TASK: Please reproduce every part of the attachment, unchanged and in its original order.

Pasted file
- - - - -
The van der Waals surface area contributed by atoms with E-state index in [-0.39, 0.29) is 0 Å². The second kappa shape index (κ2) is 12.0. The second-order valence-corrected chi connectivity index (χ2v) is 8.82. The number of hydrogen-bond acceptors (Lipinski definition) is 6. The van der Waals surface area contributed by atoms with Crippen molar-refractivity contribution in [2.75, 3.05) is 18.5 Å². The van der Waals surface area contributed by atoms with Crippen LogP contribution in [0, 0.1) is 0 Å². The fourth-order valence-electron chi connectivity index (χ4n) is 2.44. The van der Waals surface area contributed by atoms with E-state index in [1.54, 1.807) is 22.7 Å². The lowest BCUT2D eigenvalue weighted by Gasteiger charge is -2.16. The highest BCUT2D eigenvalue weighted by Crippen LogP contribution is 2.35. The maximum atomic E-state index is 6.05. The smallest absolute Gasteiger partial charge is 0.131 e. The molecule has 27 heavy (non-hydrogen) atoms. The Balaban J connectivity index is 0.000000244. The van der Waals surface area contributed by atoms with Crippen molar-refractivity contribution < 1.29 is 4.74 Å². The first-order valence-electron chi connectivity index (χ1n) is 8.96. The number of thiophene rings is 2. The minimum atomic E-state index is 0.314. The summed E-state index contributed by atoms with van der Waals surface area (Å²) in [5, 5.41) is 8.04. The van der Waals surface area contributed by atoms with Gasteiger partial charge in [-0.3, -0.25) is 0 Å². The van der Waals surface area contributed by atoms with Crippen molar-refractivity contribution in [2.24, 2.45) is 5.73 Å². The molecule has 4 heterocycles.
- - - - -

The van der Waals surface area contributed by atoms with E-state index in [-0.39, 0.29) is 0 Å². The second kappa shape index (κ2) is 12.0. The second-order valence-corrected chi connectivity index (χ2v) is 8.82. The number of hydrogen-bond acceptors (Lipinski definition) is 6. The van der Waals surface area contributed by atoms with Crippen molar-refractivity contribution in [2.75, 3.05) is 18.5 Å². The van der Waals surface area contributed by atoms with Crippen LogP contribution in [0, 0.1) is 0 Å². The fourth-order valence-electron chi connectivity index (χ4n) is 2.44. The van der Waals surface area contributed by atoms with E-state index in [1.54, 1.807) is 22.7 Å². The lowest BCUT2D eigenvalue weighted by Gasteiger charge is -2.16. The highest BCUT2D eigenvalue weighted by Crippen LogP contribution is 2.35. The maximum atomic E-state index is 6.05. The smallest absolute Gasteiger partial charge is 0.131 e. The molecule has 27 heavy (non-hydrogen) atoms. The Balaban J connectivity index is 0.000000244. The van der Waals surface area contributed by atoms with Crippen molar-refractivity contribution < 1.29 is 4.74 Å². The first-order valence-electron chi connectivity index (χ1n) is 8.96. The number of thiophene rings is 2. The minimum atomic E-state index is 0.314. The summed E-state index contributed by atoms with van der Waals surface area (Å²) in [5, 5.41) is 8.04. The van der Waals surface area contributed by atoms with Gasteiger partial charge in [-0.3, -0.25) is 0 Å². The van der Waals surface area contributed by atoms with Crippen molar-refractivity contribution in [2.24, 2.45) is 5.73 Å². The molecule has 4 heterocycles.